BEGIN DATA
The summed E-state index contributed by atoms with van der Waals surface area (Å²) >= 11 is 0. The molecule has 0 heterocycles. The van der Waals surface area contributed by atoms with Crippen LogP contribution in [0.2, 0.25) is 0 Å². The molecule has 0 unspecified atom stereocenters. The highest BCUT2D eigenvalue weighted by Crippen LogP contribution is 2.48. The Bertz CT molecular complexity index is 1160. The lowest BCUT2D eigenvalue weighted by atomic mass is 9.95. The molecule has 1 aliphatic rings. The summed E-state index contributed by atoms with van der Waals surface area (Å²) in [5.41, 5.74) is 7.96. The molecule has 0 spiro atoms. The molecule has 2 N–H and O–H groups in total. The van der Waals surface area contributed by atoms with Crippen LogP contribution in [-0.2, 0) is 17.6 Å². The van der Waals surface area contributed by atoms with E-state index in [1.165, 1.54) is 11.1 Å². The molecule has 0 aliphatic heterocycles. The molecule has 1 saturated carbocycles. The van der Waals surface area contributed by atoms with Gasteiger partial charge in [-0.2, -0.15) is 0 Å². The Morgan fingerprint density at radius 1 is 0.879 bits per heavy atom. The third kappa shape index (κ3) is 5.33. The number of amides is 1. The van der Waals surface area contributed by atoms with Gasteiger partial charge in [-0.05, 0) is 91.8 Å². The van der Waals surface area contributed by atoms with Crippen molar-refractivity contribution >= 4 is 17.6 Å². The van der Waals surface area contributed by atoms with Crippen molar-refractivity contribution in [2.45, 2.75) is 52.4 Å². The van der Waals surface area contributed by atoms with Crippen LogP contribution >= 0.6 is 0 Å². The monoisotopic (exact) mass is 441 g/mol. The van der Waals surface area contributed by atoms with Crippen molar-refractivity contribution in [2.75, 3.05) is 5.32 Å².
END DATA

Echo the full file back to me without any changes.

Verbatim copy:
The summed E-state index contributed by atoms with van der Waals surface area (Å²) >= 11 is 0. The molecule has 0 heterocycles. The van der Waals surface area contributed by atoms with Crippen LogP contribution in [0.2, 0.25) is 0 Å². The molecule has 0 unspecified atom stereocenters. The highest BCUT2D eigenvalue weighted by Crippen LogP contribution is 2.48. The Bertz CT molecular complexity index is 1160. The lowest BCUT2D eigenvalue weighted by atomic mass is 9.95. The molecule has 1 aliphatic rings. The summed E-state index contributed by atoms with van der Waals surface area (Å²) in [5.41, 5.74) is 7.96. The molecule has 0 spiro atoms. The molecule has 2 N–H and O–H groups in total. The van der Waals surface area contributed by atoms with Crippen LogP contribution in [-0.2, 0) is 17.6 Å². The van der Waals surface area contributed by atoms with E-state index in [1.165, 1.54) is 11.1 Å². The molecule has 0 aliphatic heterocycles. The molecule has 1 saturated carbocycles. The van der Waals surface area contributed by atoms with Gasteiger partial charge in [-0.2, -0.15) is 0 Å². The Morgan fingerprint density at radius 1 is 0.879 bits per heavy atom. The third kappa shape index (κ3) is 5.33. The number of amides is 1. The van der Waals surface area contributed by atoms with Gasteiger partial charge in [-0.05, 0) is 91.8 Å². The van der Waals surface area contributed by atoms with Crippen molar-refractivity contribution >= 4 is 17.6 Å². The van der Waals surface area contributed by atoms with Crippen molar-refractivity contribution in [2.45, 2.75) is 52.4 Å². The van der Waals surface area contributed by atoms with Crippen LogP contribution >= 0.6 is 0 Å². The monoisotopic (exact) mass is 441 g/mol. The van der Waals surface area contributed by atoms with Crippen molar-refractivity contribution in [2.75, 3.05) is 5.32 Å².